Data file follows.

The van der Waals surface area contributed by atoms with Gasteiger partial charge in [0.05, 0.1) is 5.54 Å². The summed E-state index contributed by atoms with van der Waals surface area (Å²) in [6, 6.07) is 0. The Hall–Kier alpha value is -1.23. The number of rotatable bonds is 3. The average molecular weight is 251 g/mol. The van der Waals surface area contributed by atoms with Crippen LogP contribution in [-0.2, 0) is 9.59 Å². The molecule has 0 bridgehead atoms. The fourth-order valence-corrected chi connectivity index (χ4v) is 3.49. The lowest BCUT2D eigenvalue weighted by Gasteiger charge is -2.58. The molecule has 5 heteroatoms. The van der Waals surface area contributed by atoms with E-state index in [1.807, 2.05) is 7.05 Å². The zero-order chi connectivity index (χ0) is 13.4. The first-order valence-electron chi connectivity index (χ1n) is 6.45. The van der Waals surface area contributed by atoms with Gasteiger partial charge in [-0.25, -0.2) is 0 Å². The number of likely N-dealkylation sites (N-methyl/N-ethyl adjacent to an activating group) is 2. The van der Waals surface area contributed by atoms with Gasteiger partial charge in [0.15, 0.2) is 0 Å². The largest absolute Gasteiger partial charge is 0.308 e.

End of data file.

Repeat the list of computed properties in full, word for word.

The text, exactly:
The van der Waals surface area contributed by atoms with Gasteiger partial charge in [0.05, 0.1) is 5.54 Å². The summed E-state index contributed by atoms with van der Waals surface area (Å²) in [6, 6.07) is 0. The Hall–Kier alpha value is -1.23. The number of rotatable bonds is 3. The average molecular weight is 251 g/mol. The van der Waals surface area contributed by atoms with Crippen LogP contribution in [-0.2, 0) is 9.59 Å². The molecule has 0 bridgehead atoms. The fourth-order valence-corrected chi connectivity index (χ4v) is 3.49. The lowest BCUT2D eigenvalue weighted by Gasteiger charge is -2.58. The molecule has 5 heteroatoms. The van der Waals surface area contributed by atoms with E-state index in [1.807, 2.05) is 7.05 Å². The zero-order chi connectivity index (χ0) is 13.4. The first-order valence-electron chi connectivity index (χ1n) is 6.45. The van der Waals surface area contributed by atoms with Gasteiger partial charge in [-0.25, -0.2) is 0 Å². The number of likely N-dealkylation sites (N-methyl/N-ethyl adjacent to an activating group) is 2. The van der Waals surface area contributed by atoms with Gasteiger partial charge in [0.15, 0.2) is 0 Å². The largest absolute Gasteiger partial charge is 0.308 e.